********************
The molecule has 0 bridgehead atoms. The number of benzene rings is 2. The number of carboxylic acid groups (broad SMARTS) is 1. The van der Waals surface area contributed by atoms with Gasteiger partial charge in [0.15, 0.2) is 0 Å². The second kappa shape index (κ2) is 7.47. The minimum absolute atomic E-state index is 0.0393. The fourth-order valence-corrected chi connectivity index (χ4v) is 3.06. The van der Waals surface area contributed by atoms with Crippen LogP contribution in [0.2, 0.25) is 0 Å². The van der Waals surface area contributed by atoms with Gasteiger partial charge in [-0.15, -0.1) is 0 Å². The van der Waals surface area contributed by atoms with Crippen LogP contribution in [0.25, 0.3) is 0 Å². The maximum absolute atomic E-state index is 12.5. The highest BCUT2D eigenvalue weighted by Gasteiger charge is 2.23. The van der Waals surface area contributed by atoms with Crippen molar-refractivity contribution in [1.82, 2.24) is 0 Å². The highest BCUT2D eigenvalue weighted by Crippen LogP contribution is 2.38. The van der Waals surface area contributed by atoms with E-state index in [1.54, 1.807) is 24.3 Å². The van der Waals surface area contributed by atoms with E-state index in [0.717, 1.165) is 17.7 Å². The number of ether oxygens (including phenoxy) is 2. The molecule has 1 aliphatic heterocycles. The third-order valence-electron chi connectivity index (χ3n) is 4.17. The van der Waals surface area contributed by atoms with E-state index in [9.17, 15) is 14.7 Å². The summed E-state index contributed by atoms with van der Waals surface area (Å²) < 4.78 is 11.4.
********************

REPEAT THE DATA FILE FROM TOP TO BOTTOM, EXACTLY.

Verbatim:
The molecule has 0 bridgehead atoms. The number of benzene rings is 2. The number of carboxylic acid groups (broad SMARTS) is 1. The van der Waals surface area contributed by atoms with Gasteiger partial charge in [0.15, 0.2) is 0 Å². The second kappa shape index (κ2) is 7.47. The minimum absolute atomic E-state index is 0.0393. The fourth-order valence-corrected chi connectivity index (χ4v) is 3.06. The van der Waals surface area contributed by atoms with Crippen LogP contribution in [0.2, 0.25) is 0 Å². The van der Waals surface area contributed by atoms with Gasteiger partial charge in [-0.15, -0.1) is 0 Å². The van der Waals surface area contributed by atoms with Crippen LogP contribution in [0.25, 0.3) is 0 Å². The maximum absolute atomic E-state index is 12.5. The highest BCUT2D eigenvalue weighted by Gasteiger charge is 2.23. The van der Waals surface area contributed by atoms with Crippen molar-refractivity contribution in [1.82, 2.24) is 0 Å². The highest BCUT2D eigenvalue weighted by Crippen LogP contribution is 2.38. The van der Waals surface area contributed by atoms with E-state index in [1.54, 1.807) is 24.3 Å². The van der Waals surface area contributed by atoms with E-state index in [0.717, 1.165) is 17.7 Å². The number of ether oxygens (including phenoxy) is 2. The molecule has 1 aliphatic heterocycles. The third-order valence-electron chi connectivity index (χ3n) is 4.17. The van der Waals surface area contributed by atoms with E-state index in [9.17, 15) is 14.7 Å². The summed E-state index contributed by atoms with van der Waals surface area (Å²) < 4.78 is 11.4.